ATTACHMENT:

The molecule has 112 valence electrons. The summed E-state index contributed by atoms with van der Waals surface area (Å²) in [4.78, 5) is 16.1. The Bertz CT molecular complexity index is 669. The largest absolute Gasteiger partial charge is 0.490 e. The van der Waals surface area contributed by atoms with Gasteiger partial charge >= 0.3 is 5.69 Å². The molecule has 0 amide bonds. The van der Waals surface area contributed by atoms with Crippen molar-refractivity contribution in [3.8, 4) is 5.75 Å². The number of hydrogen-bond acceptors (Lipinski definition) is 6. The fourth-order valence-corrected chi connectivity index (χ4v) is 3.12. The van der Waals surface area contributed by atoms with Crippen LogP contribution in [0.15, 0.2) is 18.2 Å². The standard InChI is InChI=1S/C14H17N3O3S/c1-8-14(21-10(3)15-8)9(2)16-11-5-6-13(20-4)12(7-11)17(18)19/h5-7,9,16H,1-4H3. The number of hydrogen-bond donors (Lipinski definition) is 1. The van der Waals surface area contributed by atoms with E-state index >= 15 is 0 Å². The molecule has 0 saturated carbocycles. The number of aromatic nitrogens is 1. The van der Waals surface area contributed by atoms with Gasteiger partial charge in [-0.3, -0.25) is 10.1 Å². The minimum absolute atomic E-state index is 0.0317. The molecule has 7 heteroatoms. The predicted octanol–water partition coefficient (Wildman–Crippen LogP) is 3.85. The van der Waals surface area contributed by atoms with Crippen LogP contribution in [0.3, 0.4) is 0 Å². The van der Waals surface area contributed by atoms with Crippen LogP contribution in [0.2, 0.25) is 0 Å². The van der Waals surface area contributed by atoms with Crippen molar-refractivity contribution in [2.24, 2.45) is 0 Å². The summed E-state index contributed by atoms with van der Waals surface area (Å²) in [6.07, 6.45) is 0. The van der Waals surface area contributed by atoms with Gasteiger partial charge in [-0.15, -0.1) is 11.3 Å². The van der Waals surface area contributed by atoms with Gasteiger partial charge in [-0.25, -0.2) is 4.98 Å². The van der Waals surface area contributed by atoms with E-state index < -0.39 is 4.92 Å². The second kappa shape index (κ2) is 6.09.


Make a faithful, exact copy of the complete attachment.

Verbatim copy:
The molecule has 112 valence electrons. The summed E-state index contributed by atoms with van der Waals surface area (Å²) in [4.78, 5) is 16.1. The Bertz CT molecular complexity index is 669. The largest absolute Gasteiger partial charge is 0.490 e. The van der Waals surface area contributed by atoms with Gasteiger partial charge >= 0.3 is 5.69 Å². The molecule has 0 amide bonds. The van der Waals surface area contributed by atoms with Crippen molar-refractivity contribution in [3.8, 4) is 5.75 Å². The number of hydrogen-bond acceptors (Lipinski definition) is 6. The fourth-order valence-corrected chi connectivity index (χ4v) is 3.12. The van der Waals surface area contributed by atoms with Crippen LogP contribution in [0.15, 0.2) is 18.2 Å². The standard InChI is InChI=1S/C14H17N3O3S/c1-8-14(21-10(3)15-8)9(2)16-11-5-6-13(20-4)12(7-11)17(18)19/h5-7,9,16H,1-4H3. The number of hydrogen-bond donors (Lipinski definition) is 1. The van der Waals surface area contributed by atoms with E-state index >= 15 is 0 Å². The molecule has 0 saturated carbocycles. The number of aromatic nitrogens is 1. The van der Waals surface area contributed by atoms with Gasteiger partial charge in [-0.3, -0.25) is 10.1 Å². The minimum absolute atomic E-state index is 0.0317. The molecule has 7 heteroatoms. The predicted octanol–water partition coefficient (Wildman–Crippen LogP) is 3.85. The van der Waals surface area contributed by atoms with Crippen LogP contribution in [0.3, 0.4) is 0 Å². The van der Waals surface area contributed by atoms with Crippen LogP contribution in [0.2, 0.25) is 0 Å². The van der Waals surface area contributed by atoms with Crippen molar-refractivity contribution in [2.24, 2.45) is 0 Å². The summed E-state index contributed by atoms with van der Waals surface area (Å²) in [6.07, 6.45) is 0. The van der Waals surface area contributed by atoms with Gasteiger partial charge in [-0.15, -0.1) is 11.3 Å². The van der Waals surface area contributed by atoms with Gasteiger partial charge in [-0.25, -0.2) is 4.98 Å². The van der Waals surface area contributed by atoms with E-state index < -0.39 is 4.92 Å². The second kappa shape index (κ2) is 6.09.